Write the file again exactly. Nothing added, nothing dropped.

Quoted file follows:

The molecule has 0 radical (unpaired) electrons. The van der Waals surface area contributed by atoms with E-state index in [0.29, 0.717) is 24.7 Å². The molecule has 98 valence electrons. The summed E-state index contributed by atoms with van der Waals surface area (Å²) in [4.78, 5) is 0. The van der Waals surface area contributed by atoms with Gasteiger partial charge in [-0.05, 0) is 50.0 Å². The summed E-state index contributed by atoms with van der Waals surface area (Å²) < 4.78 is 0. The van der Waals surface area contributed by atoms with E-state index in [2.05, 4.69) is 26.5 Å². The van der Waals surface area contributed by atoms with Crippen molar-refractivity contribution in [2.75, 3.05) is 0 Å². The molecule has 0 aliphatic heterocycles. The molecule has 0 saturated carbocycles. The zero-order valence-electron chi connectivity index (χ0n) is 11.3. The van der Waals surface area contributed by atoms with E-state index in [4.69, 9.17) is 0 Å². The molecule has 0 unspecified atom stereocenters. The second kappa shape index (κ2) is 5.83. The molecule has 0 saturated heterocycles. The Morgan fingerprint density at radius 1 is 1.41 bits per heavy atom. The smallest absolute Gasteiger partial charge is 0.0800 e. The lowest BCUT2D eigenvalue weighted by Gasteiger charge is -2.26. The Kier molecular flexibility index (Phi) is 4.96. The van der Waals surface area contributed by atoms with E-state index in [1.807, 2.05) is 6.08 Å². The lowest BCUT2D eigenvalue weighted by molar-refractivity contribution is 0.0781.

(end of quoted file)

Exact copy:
The molecule has 0 radical (unpaired) electrons. The van der Waals surface area contributed by atoms with E-state index in [0.29, 0.717) is 24.7 Å². The molecule has 98 valence electrons. The summed E-state index contributed by atoms with van der Waals surface area (Å²) in [4.78, 5) is 0. The van der Waals surface area contributed by atoms with Gasteiger partial charge in [-0.05, 0) is 50.0 Å². The summed E-state index contributed by atoms with van der Waals surface area (Å²) < 4.78 is 0. The van der Waals surface area contributed by atoms with E-state index in [2.05, 4.69) is 26.5 Å². The van der Waals surface area contributed by atoms with Crippen molar-refractivity contribution in [2.75, 3.05) is 0 Å². The molecule has 0 aliphatic heterocycles. The molecule has 0 saturated carbocycles. The zero-order valence-electron chi connectivity index (χ0n) is 11.3. The van der Waals surface area contributed by atoms with E-state index in [4.69, 9.17) is 0 Å². The molecule has 0 unspecified atom stereocenters. The second kappa shape index (κ2) is 5.83. The molecule has 0 saturated heterocycles. The Morgan fingerprint density at radius 1 is 1.41 bits per heavy atom. The smallest absolute Gasteiger partial charge is 0.0800 e. The lowest BCUT2D eigenvalue weighted by Gasteiger charge is -2.26. The Kier molecular flexibility index (Phi) is 4.96. The van der Waals surface area contributed by atoms with E-state index in [1.807, 2.05) is 6.08 Å². The lowest BCUT2D eigenvalue weighted by molar-refractivity contribution is 0.0781.